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Sir Gawain and the Green Knight

Þe burne bode on blonk, þat on bonk houed
Of þe depe double dich þat drof to þe place;
Þe walle wod in þe water wonderly depe,
Ande eft a ful huge he3t hit haled vpon lofte
Of harde hewen ston vp to þe tablez,
Enbaned vnder þe abataylment in þe best lawe;
And syþen garytez ful gaye gered bitwene,
Wyth mony luflych loupe þat louked ful clene:
A better barbican þat burne blusched vpon neuer.
And innermore he behelde þat halle ful hy3e,
Towres telded bytwene, trochet ful þik,
Fayre fylyolez þat fy3ed, and ferlyly long,
With coruon coprounes craftyly sle3e.
Chalkwhyt chymnees þer ches he inno3e
Vpon bastel rouez, þat blenked ful quyte;
So mony pynakle payntet watz poudred ayquere,
Among þe castel carnelez clambred so þik,
Þat pared out of papure purely hit semed.
Þe fre freke on þe fole hit fayr innoghe þo3t,
If he my3t keuer to com þe cloyster wythinne,
To herber in þat hostel whyl halyday lested,

He calde, and sone þer com
A porter pure plesaunt,
On þe wal his ernd he nome,
And haylsed þe kny3t erraunt.

'Gode sir,' quoþ Gawan, 'woldez þou go myn ernde
To þe he3 lorde of þis hous, herber to craue?'
'3e, Peter,' quoþ þe porter, 'and purely I trowee
Þat 3e be, wy3e, welcum to won quyle yow lykez.'
Þen 3ede þe wy3e 3erne and com a3ayn swyþe,
And folke frely hym wyth, to fonge þe kny3t.
Þay let doun þe grete dra3t and derely out 3eden,
And kneled doun on her knes vpon þe colde erþe
To welcum þis ilk wy3 as worþy hom þo3t;
Þay 3olden hym þe brode 3ate, 3arked vp wyde,
And he hem raysed rekenly, and rod ouer þe brygge.
Sere seggez hym sesed by sadel, quel he ly3t,
And syþen stabeled his stede stif men inno3e.
Kny3tez and swyerez comen doun þenne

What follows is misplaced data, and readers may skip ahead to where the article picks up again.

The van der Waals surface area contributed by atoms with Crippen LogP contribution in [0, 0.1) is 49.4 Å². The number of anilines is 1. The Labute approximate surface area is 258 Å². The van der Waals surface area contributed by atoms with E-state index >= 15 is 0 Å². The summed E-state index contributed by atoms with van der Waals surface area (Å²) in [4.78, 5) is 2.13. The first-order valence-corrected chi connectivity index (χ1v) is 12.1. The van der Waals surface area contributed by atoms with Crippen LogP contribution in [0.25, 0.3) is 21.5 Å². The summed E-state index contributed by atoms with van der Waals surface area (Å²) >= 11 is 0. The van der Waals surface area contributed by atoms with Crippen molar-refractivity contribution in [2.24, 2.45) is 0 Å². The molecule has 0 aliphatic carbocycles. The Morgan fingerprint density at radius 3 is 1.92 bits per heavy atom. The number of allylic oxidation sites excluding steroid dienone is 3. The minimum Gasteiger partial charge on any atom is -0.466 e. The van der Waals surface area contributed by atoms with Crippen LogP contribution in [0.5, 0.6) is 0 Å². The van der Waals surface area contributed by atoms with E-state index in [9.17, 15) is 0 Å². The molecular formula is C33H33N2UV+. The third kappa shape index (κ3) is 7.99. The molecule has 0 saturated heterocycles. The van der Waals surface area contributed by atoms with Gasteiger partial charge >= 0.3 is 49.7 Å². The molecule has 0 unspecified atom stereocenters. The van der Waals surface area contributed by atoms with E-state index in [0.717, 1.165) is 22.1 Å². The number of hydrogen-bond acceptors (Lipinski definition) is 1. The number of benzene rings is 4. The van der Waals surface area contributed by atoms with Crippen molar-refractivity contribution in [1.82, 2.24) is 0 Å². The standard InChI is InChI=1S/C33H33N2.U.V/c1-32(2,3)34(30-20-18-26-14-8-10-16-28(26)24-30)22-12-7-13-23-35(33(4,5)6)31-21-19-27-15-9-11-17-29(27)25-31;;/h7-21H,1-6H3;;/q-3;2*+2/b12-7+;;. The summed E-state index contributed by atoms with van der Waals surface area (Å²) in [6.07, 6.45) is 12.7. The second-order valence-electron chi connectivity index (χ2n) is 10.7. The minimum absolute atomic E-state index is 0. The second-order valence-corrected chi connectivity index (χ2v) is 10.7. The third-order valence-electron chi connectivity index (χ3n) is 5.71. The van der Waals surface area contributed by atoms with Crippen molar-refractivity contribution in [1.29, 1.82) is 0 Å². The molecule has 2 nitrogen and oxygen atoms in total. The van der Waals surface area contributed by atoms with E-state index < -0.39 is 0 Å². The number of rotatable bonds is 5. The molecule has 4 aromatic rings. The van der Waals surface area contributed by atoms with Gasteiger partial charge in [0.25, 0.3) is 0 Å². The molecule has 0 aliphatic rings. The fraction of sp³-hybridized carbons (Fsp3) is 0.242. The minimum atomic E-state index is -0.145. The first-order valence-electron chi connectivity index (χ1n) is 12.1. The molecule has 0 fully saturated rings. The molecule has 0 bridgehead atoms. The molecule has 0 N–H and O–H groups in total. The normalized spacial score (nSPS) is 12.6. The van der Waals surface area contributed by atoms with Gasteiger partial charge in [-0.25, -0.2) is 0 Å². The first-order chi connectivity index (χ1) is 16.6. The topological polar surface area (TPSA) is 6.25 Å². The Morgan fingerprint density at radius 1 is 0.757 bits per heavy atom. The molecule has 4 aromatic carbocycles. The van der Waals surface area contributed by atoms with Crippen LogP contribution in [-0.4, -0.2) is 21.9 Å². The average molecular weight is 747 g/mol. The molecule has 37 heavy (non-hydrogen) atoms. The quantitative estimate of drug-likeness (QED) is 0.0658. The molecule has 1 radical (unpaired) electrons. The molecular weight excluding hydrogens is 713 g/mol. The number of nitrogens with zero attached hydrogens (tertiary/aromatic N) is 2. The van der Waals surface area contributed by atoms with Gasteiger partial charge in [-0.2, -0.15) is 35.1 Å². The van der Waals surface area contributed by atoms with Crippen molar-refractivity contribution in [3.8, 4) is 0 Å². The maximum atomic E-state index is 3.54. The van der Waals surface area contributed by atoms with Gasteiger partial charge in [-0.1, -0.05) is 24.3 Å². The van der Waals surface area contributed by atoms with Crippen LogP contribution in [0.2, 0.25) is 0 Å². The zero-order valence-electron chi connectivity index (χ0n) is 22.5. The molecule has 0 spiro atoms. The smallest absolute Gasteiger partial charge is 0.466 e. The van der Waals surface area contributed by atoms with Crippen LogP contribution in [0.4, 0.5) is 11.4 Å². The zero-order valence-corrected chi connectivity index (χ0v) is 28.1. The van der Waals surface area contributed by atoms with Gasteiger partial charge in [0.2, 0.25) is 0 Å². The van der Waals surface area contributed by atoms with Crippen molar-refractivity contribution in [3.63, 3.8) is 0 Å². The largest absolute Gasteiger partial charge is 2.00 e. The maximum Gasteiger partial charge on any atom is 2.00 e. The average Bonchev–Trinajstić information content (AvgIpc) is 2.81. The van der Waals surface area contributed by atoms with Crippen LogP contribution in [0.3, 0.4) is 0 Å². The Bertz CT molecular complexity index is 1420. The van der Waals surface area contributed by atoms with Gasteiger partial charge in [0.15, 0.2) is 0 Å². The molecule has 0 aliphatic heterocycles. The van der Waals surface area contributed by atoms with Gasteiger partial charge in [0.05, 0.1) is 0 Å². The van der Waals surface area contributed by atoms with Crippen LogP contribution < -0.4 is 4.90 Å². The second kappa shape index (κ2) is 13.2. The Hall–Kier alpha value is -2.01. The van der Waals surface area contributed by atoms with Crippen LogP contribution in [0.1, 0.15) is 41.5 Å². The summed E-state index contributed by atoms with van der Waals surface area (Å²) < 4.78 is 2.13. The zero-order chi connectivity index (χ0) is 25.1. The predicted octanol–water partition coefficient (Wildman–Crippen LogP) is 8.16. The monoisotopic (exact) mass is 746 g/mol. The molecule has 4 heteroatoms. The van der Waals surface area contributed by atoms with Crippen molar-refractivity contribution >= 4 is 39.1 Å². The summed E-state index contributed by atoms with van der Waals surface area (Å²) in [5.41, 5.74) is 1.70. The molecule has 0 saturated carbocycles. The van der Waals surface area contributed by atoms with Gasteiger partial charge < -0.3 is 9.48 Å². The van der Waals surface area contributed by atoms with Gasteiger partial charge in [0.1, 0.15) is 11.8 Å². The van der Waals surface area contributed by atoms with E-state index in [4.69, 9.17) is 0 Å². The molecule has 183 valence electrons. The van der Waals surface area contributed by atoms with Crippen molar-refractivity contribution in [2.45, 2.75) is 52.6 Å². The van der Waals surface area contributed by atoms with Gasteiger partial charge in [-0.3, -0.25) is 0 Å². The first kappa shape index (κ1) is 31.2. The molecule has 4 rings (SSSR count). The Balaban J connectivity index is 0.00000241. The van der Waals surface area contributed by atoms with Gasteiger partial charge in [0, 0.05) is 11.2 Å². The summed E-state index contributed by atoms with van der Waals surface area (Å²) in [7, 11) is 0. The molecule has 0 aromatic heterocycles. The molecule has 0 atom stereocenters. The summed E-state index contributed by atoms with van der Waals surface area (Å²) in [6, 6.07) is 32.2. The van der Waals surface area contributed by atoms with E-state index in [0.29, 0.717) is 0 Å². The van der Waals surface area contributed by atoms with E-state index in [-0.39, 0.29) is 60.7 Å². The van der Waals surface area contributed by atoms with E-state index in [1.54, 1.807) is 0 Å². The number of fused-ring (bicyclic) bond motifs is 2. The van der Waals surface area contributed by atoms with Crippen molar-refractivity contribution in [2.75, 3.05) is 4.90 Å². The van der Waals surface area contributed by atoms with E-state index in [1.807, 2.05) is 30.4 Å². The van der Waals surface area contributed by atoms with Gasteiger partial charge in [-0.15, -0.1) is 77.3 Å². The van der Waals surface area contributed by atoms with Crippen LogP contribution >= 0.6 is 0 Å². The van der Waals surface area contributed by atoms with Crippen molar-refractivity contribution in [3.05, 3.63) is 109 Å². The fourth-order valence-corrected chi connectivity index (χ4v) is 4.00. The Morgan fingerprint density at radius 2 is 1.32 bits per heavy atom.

For to bryng þis buurne wyth blys into halle;
Quen he hef vp his helme, þer hi3ed innoghe
For to hent hit at his honde, þe hende to seruen;
His bronde and his blasoun boþe þay token.
Þen haylsed he ful hendly þo haþelez vchone,
And mony proud mon þer presed þat prynce to honour.
Alle hasped in his he3 wede to halle þay hym wonnen,
Þer fayre fyre vpon flet fersly brenned.
Þenne þe lorde of þe lede loutez fro his chambre
For to mete wyth menske þe mon on þe flor;
He sayde, '3e ar welcum to welde as yow lykez
Þat here is; al is yowre awen, to haue at yowre wylle

and welde.'
'Graunt mercy,' quoþ Gawayn,
'Þer Kryst hit yow for3elde.'
As frekez þat semed fayn
Ayþer oþer in armez con felde.

Gawayn gly3t on þe gome þat godly hym gret,
And þu3t hit a bolde burne þat þe bur3 a3te,
A hoge haþel for þe nonez, and of hyghe eldee;
Brode, bry3t, watz his berde, and al beuer-hwed,
Sturne, stif on þe stryþþe on stalworth schonkez,
Felle face as þe fyre, and fre of hys speche;
And wel hym semed, for soþe, as þe segge þu3t,
To lede a lortschyp in lee of leudez ful gode.
Þe lorde hym charred to a chambre, and chefly cumaundez
To delyuer hym a leude, hym lo3ly to serue;
And þere were boun at his bode burnez inno3e,
Þat bro3t hym to a bry3t boure, þer beddyng watz noble,
Of cortynes of clene sylk wyth cler golde hemmez,
And couertorez ful curious with comlych panez
Of bry3t blaunner aboue, enbrawded bisydez,
Rudelez rennande on ropez, red golde ryngez,
Tapitez ty3t to þe wo3e of tuly and tars,
And vnder fete, on þe flet, of fol3ande sute.
Þer he watz dispoyled, wyth spechez of myerþe,
Þe burn of his bruny and of his bry3t wedez.
Ryche robes ful rad renkkez hym bro3ten,
For to charge, and to chaunge, and chose of þe best.
Sone as he on hent, and happed þerinne,
Þat sete on hym semly wyth saylande skyrtez,
Þe ver by his uisage verayly hit semed
Welne3 to vche haþel, alle on hwes
Lowande and lufly alle his lymmez vnder,
Þat a comloker kny3t neuer Kryst made

hem þo3t.
Wheþen in worlde he were,
Hit semed as he mo3t
Be prynce withouten pere
In felde þer felle men fo3t.

mauler's (non-verse) translation:

The knight sat on his horse, which waited on the bank
Of the deep double moat that surrounded the place.
The walls stood in the water, wondrously deep